Conflicting claims

The symbolism is striking. US national security adviser John Bolton, who was on a visit to Seoul a day after the flyover of the islands by the Russian and Chinese strategic bombers, exhorted South Korea and Japan to work together amid growing security concerns.

A map showing the Dokdo / Takeshima Islets between Korea and Japan. Image: VOA

On the other hand, the incident last Tuesday only served to highlight the conflicting claims over the islands. Eighteen South Korean jets and about 10 from Japan’s Self-Defense Forces were deployed to the area during the incident. Japan, which considers the South Korean-controlled islands as its own, maintains that Seoul should not have responded to the Russian plane. Meanwhile, a South Korean Defense Ministry spokesman said on Wednesday that Japan’s views were completely irrelevant.

In fact, one viewpoint is that China and Russia took advantage of this rift to put their security partnership to the test. CNN speculated that the Russian-Chinese mission may have been designed to draw out South Korean and Japanese aircraft for intelligence-gathering purposes.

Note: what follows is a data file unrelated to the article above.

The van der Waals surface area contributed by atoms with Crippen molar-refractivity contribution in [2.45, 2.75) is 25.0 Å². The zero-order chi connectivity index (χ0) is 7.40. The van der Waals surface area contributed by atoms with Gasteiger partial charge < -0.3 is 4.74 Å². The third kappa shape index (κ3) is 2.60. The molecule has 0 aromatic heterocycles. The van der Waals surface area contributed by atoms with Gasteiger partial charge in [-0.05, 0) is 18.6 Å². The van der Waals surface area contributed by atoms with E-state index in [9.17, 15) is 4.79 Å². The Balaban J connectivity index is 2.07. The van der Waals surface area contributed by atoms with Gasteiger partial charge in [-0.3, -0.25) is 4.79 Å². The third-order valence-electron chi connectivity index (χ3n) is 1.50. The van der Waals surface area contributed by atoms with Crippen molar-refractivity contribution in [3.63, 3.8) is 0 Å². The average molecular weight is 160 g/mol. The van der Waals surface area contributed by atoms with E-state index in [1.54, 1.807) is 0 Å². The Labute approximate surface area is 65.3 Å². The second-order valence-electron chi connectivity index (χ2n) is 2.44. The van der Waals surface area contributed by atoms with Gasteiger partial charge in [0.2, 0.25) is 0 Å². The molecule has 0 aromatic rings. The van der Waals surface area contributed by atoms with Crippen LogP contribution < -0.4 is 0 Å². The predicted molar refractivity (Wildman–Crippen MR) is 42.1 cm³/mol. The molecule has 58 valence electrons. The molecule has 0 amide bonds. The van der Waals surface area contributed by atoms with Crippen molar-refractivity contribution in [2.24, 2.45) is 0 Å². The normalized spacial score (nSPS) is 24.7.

Either way, Russia and China may have underscored that in carrying forward their convergence on the Asia-Pacific region, their two militaries intend to undertake active “strategic coordination” in the Far East, where the US has begun deploying advanced missile defense capabilities.

For China, the timing is particularly significant in view of the proposed US arms sales to Taiwan.

For both Russia and China, the Far East will be of increased importance in the period ahead as forming a gateway to the Northern Sea Route, the shipping lane that the two countries are jointly developing to connect the Atlantic Ocean and the Pacific Ocean along the Russian coast of Siberia and the Far East.

This article was produced in partnership by Newsclick and Globetrotter, a project of the Independent Media Institute, which provided it to Asia Times.